Though it’s a little intimidating at first to try and work together with complete strangers, the openness of the community and your willingness to be a part of a team melts away any anxiety you might have. Trust me: I’m generally pretty shy among new people I don’t know, but there’s something about Project Reality that pushes that side of me away, knowing that the people I’m playing with are just as nerdy (if not more so) than I am for being a tactical realism nut.
Giant Maps with a lot of Vehicles
As I mentioned before, most of the maps you’ll find yourself in are vast, encompassing a few square kilometers easily. Back in the day, a lot of games like Battlefield 2 had large, spacious maps until the trend shifted to tight, close quarters combat. Project Reality seeks to revive that, following along the lines that the more space you have to play in, the more options and attack and defense methods you have to choose from.
“But if I die, how can I get back to the action quickly?” Well, hapless reader, fear not. Provided your squad leader and overall team are competent, they would probably have constructed fire bases in strategic locations, allowing for frontal spawn points. These are especially useful during Insurgency maps where the rebel factions who are poorly armed (and poorly dressed) rely on ambushes to get the upper hand on the better equipped modern factions.
APC and transport helicopter crews are also usually available to ferry troops to and from the front lines and sometimes a dedicated engineer corps will set up entrenchments complete with mortar pits, machinegun nests, and AT/AA turrets to create choke points, staunching an enemy advance. Motorcycles, technicals, jeeps, land rovers, and a plethora of other land-based vehicles are yours for the choosing. Just choose wisely.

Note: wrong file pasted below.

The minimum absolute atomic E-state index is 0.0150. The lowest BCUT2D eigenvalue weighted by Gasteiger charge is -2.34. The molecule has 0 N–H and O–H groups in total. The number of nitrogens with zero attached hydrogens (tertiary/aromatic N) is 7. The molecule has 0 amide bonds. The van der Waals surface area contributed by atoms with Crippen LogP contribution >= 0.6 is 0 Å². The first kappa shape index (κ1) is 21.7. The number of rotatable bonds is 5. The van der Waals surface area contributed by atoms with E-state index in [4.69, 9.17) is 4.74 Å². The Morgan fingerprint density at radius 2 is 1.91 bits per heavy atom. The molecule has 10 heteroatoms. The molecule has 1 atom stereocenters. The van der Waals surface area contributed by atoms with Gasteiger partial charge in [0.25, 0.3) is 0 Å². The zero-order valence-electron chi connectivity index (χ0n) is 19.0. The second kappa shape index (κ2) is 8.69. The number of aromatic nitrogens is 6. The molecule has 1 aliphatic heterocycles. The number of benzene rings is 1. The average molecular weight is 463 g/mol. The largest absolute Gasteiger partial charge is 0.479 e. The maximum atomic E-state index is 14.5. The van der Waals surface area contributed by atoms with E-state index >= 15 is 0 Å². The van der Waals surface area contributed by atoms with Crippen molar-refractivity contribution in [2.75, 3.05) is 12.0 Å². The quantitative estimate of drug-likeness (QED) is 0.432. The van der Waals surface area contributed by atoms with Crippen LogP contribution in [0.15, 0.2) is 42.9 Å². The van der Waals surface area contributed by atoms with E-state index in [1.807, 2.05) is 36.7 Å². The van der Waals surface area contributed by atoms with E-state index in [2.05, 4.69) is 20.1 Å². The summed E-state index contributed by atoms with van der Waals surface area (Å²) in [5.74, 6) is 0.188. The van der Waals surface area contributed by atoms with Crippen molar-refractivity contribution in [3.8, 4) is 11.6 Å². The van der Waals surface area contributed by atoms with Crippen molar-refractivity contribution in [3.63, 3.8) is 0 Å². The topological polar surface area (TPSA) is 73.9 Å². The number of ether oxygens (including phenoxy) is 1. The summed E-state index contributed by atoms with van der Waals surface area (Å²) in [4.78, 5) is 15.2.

The Battles are the Stuff of Memories
There are quite a few members of the Start 2 Continue gaming community that play Project Reality on a regular basis (if you’re looking for people to play with, this is your hint to hop on our Teamspeak and play with us). And like any good game, it provides for great memories. Constantly, I’ll overhear conversations of, “remember that one time where we held that ridge/captured that point/completely wasted that squad of confused Russian soldiers?” Sometimes I’ll have flashbacks.
I’ve seen some things, man. And some stuff.
ArmA 3 on a Budget
Now, naturally if you’re looking for state-of-the-art tactical gaming, ArmA 3 is going to be your best bet. Granted, it doesn’t have the tightest community that Project Reality boasts, nor the level of tactical gameplay that it has, but then again, Project Reality also has lesser system requirements given that it’s made from a game that’s almost a decade old.
That isn’t to say PR is ugly. It’s not in the least, especially since its developers have been working tirelessly to keep it looking great. But if you can’t afford to buy a decent rig to run ArmA 3 on decent settings or the bandwidth necessary to support it, Project Reality is a natural second choice for those of us who play for cheapsies.
At any rate, Project Reality is definitely a game that first person shooter fans and tactical realism junkies alike need to play. I’m not saying should want to.. I’m saying need to play. I’ve made it one of my personal goals to recruit as many people as I can to play this game BECAUSE IT IS THAT FRIGGEN AWESOME AND YOU’RE FOOLISH FOR NOT TRYING IT OUT WITH FRIENDS THAT GOT YOUR BACK IN THE MIDST OF HEATED BATTLE.
*pants heavily and goes back to playing PR*